The village of Githorn (Giethorn) is the most unusual Dutch village, and all due to the fact that Giethorn is located on water channels with a total length of more than 7 kilometers, it is often called the Netherlands Venice. There is not a single highway in this village, and you can move around either by bicycle paths or by water in boats and boats.
In the 70th year of the 12th century, water arrived in these places during a severe flood, and the village itself was built in the 30th of the 13th century by a group of refugees from the southern part of the country. When they came to these places, after the flood they saw only a huge number of goat horns. That is how the name of the village is translated - Goat horn ("goat horns"). After a while, the name of the village was changed to a more melodious Giethorn.
When building their houses, the settlers discovered huge reserves of peat in this place and began to mine it. So there were many pits, which as a result of rains filled with water and became lakes that attract tourists.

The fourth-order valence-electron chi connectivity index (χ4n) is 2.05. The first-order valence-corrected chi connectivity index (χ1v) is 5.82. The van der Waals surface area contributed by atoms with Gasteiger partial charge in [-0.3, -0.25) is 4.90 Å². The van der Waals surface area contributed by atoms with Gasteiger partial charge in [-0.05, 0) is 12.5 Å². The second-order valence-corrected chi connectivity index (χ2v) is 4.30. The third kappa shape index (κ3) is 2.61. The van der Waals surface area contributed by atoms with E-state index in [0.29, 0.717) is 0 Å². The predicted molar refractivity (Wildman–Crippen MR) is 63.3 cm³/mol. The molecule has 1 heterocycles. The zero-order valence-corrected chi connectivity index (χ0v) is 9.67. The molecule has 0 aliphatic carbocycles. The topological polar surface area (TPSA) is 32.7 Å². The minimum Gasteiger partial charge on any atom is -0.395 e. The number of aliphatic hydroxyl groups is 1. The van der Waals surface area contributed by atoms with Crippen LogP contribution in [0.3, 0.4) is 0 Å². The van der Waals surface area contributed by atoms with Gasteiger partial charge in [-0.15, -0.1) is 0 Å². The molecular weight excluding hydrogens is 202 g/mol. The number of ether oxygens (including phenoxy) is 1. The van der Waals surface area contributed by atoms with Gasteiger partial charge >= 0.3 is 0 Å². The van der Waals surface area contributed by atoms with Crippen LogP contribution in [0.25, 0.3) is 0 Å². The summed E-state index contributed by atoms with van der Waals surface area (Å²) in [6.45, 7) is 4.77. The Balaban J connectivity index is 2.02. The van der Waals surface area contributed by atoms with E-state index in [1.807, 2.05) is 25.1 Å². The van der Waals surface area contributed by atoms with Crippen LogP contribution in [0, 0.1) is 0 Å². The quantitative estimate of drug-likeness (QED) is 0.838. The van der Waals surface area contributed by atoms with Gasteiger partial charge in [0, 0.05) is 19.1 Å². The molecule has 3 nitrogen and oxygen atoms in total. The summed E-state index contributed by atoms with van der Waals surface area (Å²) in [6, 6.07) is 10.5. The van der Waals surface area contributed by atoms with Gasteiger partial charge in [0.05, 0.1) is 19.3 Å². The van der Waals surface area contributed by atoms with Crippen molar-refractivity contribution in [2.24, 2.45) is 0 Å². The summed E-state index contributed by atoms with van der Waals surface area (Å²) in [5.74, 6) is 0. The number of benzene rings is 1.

In the village there are about 2600 people who live in their houses located on small islands. The islands are interconnected by wooden bridges (in the village itself there are about 50 bridges). The indigenous inhabitants of the village believe that their main attraction is not lakes and canals, but an amazing atmosphere of calm, where you can relax and unwind.
After the Dutch photographer and director Bert Haanstra showed the village in his photographs in the 60s, it gained great popularity among tourists who come from all over the world to see the indescribable beauty of Githorn.